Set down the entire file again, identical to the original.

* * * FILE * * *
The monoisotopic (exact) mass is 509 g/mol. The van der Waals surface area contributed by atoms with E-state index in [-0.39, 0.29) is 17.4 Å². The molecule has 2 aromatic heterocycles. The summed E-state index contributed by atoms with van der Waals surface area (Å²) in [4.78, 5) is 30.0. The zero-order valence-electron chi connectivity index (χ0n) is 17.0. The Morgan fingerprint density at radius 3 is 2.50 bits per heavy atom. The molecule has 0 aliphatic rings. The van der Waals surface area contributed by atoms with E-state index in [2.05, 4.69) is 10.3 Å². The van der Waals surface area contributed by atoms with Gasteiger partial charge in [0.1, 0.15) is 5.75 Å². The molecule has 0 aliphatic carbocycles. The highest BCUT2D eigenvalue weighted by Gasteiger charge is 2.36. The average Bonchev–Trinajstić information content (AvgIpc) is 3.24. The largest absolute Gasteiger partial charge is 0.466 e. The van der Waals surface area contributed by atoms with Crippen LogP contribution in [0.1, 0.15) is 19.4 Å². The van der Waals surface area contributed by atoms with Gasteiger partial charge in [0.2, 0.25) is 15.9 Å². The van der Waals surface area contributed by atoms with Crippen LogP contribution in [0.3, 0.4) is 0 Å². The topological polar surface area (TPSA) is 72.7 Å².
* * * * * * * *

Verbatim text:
The monoisotopic (exact) mass is 509 g/mol. The van der Waals surface area contributed by atoms with E-state index in [-0.39, 0.29) is 17.4 Å². The molecule has 2 aromatic heterocycles. The summed E-state index contributed by atoms with van der Waals surface area (Å²) in [4.78, 5) is 30.0. The zero-order valence-electron chi connectivity index (χ0n) is 17.0. The Morgan fingerprint density at radius 3 is 2.50 bits per heavy atom. The molecule has 0 aliphatic rings. The van der Waals surface area contributed by atoms with E-state index in [2.05, 4.69) is 10.3 Å². The van der Waals surface area contributed by atoms with Gasteiger partial charge in [0.1, 0.15) is 5.75 Å². The molecule has 0 aliphatic carbocycles. The highest BCUT2D eigenvalue weighted by Gasteiger charge is 2.36. The average Bonchev–Trinajstić information content (AvgIpc) is 3.24. The largest absolute Gasteiger partial charge is 0.466 e. The van der Waals surface area contributed by atoms with Crippen LogP contribution in [0.1, 0.15) is 19.4 Å². The van der Waals surface area contributed by atoms with Gasteiger partial charge in [0.2, 0.25) is 15.9 Å². The van der Waals surface area contributed by atoms with Crippen LogP contribution in [0.3, 0.4) is 0 Å². The topological polar surface area (TPSA) is 72.7 Å².